A multi-faceted program, EP150, was developed by the Amistad Center and included observations by community leaders, award-winning student poetry and a range of musical selections. The centerpiece was the landmark Emancipation Proclamation’s 150th anniversary which was observed and celebrated, as President Abraham Lincoln was reenacted and recalled. (Including an in-character recitation of the Emancipation Proclamation and a memorable mock debate.)
The local program began after the second inaugural address of President Barack Obama, televised from Washington, DC. Attendees listened as he declared that “preserving our individual freedoms ultimately requires collective action,” having reaffirmed his oath of office with two Bibles – one previously used by Lincoln, the other by Rev. Dr. Martin Luther King, Jr.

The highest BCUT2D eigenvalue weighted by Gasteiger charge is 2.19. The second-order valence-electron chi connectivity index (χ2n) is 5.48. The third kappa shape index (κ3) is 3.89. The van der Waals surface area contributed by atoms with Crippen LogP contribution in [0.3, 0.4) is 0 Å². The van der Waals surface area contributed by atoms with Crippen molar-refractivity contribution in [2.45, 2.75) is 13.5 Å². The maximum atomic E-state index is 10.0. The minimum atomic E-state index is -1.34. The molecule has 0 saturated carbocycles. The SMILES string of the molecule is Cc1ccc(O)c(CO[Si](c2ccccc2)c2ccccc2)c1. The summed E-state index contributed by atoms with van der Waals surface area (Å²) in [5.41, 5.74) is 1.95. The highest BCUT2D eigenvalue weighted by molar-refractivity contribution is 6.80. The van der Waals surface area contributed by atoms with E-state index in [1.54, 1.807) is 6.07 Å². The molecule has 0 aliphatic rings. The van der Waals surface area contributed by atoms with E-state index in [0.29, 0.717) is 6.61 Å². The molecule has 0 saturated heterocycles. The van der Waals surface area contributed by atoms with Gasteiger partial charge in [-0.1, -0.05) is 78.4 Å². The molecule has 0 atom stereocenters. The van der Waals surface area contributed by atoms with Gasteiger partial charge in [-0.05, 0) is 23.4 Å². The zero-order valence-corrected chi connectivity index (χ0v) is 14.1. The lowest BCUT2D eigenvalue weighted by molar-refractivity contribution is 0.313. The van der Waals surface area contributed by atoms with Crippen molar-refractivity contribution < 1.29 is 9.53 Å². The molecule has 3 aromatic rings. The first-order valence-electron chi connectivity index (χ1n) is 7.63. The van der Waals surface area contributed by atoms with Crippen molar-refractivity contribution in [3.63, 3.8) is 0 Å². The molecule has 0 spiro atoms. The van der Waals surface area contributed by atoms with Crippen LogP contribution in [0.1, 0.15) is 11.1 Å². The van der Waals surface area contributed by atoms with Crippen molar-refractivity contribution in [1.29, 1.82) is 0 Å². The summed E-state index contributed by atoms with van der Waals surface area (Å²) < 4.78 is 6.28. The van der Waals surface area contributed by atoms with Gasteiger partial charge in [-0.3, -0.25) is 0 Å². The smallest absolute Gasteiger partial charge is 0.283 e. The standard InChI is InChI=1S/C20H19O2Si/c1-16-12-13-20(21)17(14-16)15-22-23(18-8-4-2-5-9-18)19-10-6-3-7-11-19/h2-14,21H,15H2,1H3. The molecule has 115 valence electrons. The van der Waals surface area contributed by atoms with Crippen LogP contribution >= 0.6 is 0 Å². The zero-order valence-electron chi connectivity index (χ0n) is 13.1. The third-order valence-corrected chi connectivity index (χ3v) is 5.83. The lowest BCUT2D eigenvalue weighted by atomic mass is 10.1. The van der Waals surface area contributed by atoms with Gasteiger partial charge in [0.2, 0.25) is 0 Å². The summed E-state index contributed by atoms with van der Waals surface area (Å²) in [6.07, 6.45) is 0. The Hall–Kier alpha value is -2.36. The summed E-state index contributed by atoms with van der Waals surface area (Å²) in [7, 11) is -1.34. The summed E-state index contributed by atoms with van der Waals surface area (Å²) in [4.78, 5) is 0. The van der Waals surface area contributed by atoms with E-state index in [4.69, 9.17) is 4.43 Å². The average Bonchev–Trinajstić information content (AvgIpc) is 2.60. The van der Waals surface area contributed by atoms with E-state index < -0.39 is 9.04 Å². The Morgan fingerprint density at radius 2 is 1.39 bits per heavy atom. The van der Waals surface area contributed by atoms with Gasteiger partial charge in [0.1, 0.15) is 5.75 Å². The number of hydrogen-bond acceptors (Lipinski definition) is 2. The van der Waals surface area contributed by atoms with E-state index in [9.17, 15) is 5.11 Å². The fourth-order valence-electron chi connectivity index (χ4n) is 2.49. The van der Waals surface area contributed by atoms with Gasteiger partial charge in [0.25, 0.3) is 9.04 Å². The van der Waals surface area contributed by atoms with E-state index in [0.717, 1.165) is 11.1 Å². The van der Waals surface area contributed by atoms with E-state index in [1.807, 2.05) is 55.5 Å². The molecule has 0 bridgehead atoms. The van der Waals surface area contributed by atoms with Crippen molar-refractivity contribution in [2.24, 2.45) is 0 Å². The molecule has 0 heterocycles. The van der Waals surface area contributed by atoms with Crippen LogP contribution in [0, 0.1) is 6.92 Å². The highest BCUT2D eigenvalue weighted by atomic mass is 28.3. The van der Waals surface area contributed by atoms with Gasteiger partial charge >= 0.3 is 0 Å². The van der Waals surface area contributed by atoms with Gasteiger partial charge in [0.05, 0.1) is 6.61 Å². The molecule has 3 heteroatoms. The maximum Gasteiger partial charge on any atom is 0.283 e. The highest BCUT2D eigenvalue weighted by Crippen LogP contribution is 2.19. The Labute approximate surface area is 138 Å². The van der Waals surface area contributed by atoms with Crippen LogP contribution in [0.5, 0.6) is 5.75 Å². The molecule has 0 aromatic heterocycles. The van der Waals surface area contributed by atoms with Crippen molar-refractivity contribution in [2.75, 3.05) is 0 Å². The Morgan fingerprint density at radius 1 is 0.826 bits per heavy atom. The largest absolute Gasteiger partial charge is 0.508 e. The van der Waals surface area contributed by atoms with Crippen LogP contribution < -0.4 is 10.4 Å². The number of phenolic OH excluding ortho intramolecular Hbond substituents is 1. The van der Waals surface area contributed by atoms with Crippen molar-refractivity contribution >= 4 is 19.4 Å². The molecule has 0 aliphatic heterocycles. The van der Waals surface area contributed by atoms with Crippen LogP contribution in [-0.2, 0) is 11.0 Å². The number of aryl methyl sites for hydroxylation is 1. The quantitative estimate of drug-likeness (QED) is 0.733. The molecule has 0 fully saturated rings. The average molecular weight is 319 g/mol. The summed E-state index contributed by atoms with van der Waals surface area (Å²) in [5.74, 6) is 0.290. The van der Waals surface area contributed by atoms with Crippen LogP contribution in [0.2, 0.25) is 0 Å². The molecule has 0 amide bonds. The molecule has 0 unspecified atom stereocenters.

The historic Wadsworth Atheneum, the nation’s oldest public art museum (pre-dating the Civil War), invited the community in at no charge to reflect on the life’s work of Dr. King on the anniversary of his birth.
The day-long kid-friendly programming included a recorded video of the renowned “I Have A Dream” speech, 50 years ago this summer, played within sight of an audience of local school children – many of whom had just completed a special activity – creating visual remembrances (hand-drawn lunch bags) honoring the children killed at Sandy Hook Elementary in Newtown last month.
The most poignant moments, given the intersection of historic figures and events, may have come in the poetic words delivered by about a half-dozen local students, winning participants in “What Emancipation/Freedom Means To Me” a competition sponsored by the Connecticut Civil War Commemoration Commission, the Amistad Center for Art & Culture, and the state’s African American Affairs Commission, for grade-schoolers through high school.
There’s more to the story, at http://ctbythenumbers.info/2013/01/21/in-hartford-on-inauguration-day-giving-meaning-to-freedom/